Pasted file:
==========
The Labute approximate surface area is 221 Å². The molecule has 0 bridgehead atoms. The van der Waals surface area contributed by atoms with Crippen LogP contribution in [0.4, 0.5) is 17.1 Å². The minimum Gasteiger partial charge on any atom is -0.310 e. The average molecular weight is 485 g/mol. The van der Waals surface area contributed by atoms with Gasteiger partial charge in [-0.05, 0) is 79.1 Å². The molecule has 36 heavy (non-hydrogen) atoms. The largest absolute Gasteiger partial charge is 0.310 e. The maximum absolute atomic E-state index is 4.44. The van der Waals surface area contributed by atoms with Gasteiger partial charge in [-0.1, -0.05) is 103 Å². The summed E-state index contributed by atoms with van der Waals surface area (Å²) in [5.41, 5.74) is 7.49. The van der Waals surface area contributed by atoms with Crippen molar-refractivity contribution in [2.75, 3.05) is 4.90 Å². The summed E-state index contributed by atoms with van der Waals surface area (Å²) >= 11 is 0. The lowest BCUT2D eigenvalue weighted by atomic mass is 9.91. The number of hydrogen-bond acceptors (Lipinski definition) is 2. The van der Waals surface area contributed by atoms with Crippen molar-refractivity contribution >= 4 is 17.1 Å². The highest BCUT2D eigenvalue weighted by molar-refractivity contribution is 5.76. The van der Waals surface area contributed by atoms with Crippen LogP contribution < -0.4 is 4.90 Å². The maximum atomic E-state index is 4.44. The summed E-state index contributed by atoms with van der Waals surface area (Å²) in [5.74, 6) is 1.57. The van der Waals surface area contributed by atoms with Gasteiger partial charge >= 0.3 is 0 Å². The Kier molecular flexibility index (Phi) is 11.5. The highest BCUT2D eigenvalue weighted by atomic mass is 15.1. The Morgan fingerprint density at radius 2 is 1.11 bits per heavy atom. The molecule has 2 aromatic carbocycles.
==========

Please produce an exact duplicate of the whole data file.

The Labute approximate surface area is 221 Å². The molecule has 0 bridgehead atoms. The van der Waals surface area contributed by atoms with Crippen LogP contribution in [0.4, 0.5) is 17.1 Å². The minimum Gasteiger partial charge on any atom is -0.310 e. The average molecular weight is 485 g/mol. The van der Waals surface area contributed by atoms with Gasteiger partial charge in [-0.05, 0) is 79.1 Å². The molecule has 36 heavy (non-hydrogen) atoms. The largest absolute Gasteiger partial charge is 0.310 e. The maximum absolute atomic E-state index is 4.44. The van der Waals surface area contributed by atoms with Gasteiger partial charge in [-0.1, -0.05) is 103 Å². The summed E-state index contributed by atoms with van der Waals surface area (Å²) in [5.41, 5.74) is 7.49. The van der Waals surface area contributed by atoms with Crippen molar-refractivity contribution in [2.75, 3.05) is 4.90 Å². The summed E-state index contributed by atoms with van der Waals surface area (Å²) >= 11 is 0. The lowest BCUT2D eigenvalue weighted by atomic mass is 9.91. The number of hydrogen-bond acceptors (Lipinski definition) is 2. The van der Waals surface area contributed by atoms with Crippen molar-refractivity contribution >= 4 is 17.1 Å². The highest BCUT2D eigenvalue weighted by molar-refractivity contribution is 5.76. The van der Waals surface area contributed by atoms with Crippen LogP contribution < -0.4 is 4.90 Å². The maximum atomic E-state index is 4.44. The summed E-state index contributed by atoms with van der Waals surface area (Å²) in [5.74, 6) is 1.57. The van der Waals surface area contributed by atoms with Gasteiger partial charge >= 0.3 is 0 Å². The Kier molecular flexibility index (Phi) is 11.5. The highest BCUT2D eigenvalue weighted by atomic mass is 15.1. The Morgan fingerprint density at radius 2 is 1.11 bits per heavy atom. The molecule has 2 aromatic carbocycles.